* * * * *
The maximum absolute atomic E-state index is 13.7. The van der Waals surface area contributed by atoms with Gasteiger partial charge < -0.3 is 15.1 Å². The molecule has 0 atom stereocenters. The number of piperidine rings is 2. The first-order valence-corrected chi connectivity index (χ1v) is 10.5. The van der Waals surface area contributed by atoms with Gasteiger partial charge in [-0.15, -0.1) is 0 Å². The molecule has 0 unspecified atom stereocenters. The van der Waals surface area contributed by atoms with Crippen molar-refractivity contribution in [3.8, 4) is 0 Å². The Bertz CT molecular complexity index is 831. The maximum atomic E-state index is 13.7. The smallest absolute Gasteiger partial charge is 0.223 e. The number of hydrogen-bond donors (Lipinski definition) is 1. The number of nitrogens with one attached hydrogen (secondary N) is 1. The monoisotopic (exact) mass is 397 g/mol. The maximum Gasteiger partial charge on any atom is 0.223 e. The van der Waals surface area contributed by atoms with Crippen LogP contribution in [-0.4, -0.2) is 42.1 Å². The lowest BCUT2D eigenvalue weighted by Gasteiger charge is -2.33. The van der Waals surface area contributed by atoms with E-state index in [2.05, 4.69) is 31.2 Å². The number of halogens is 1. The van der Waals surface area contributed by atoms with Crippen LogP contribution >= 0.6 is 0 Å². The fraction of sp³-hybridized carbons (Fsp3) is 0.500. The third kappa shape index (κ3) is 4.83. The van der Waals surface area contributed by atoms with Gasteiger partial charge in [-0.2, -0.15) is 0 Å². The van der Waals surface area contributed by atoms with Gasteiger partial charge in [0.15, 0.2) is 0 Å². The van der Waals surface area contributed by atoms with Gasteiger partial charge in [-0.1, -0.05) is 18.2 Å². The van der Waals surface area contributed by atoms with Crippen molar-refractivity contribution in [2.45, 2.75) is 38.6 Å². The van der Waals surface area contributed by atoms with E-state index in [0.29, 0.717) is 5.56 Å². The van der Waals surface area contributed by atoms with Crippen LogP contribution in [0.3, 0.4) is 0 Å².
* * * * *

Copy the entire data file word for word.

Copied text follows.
The maximum absolute atomic E-state index is 13.7. The van der Waals surface area contributed by atoms with Gasteiger partial charge < -0.3 is 15.1 Å². The molecule has 0 atom stereocenters. The number of piperidine rings is 2. The first-order valence-corrected chi connectivity index (χ1v) is 10.5. The van der Waals surface area contributed by atoms with Gasteiger partial charge in [-0.15, -0.1) is 0 Å². The molecule has 0 unspecified atom stereocenters. The van der Waals surface area contributed by atoms with Crippen molar-refractivity contribution in [3.8, 4) is 0 Å². The Bertz CT molecular complexity index is 831. The maximum atomic E-state index is 13.7. The smallest absolute Gasteiger partial charge is 0.223 e. The number of hydrogen-bond donors (Lipinski definition) is 1. The number of nitrogens with one attached hydrogen (secondary N) is 1. The monoisotopic (exact) mass is 397 g/mol. The maximum Gasteiger partial charge on any atom is 0.223 e. The van der Waals surface area contributed by atoms with Crippen LogP contribution in [-0.4, -0.2) is 42.1 Å². The lowest BCUT2D eigenvalue weighted by Gasteiger charge is -2.33. The van der Waals surface area contributed by atoms with E-state index in [2.05, 4.69) is 31.2 Å². The number of halogens is 1. The van der Waals surface area contributed by atoms with Crippen LogP contribution >= 0.6 is 0 Å². The fraction of sp³-hybridized carbons (Fsp3) is 0.500. The third kappa shape index (κ3) is 4.83. The van der Waals surface area contributed by atoms with Gasteiger partial charge in [-0.2, -0.15) is 0 Å². The van der Waals surface area contributed by atoms with Gasteiger partial charge in [0.15, 0.2) is 0 Å². The van der Waals surface area contributed by atoms with Gasteiger partial charge in [-0.1, -0.05) is 18.2 Å². The van der Waals surface area contributed by atoms with Crippen molar-refractivity contribution in [2.45, 2.75) is 38.6 Å². The van der Waals surface area contributed by atoms with E-state index in [0.29, 0.717) is 5.56 Å². The van der Waals surface area contributed by atoms with Crippen LogP contribution in [0.3, 0.4) is 0 Å².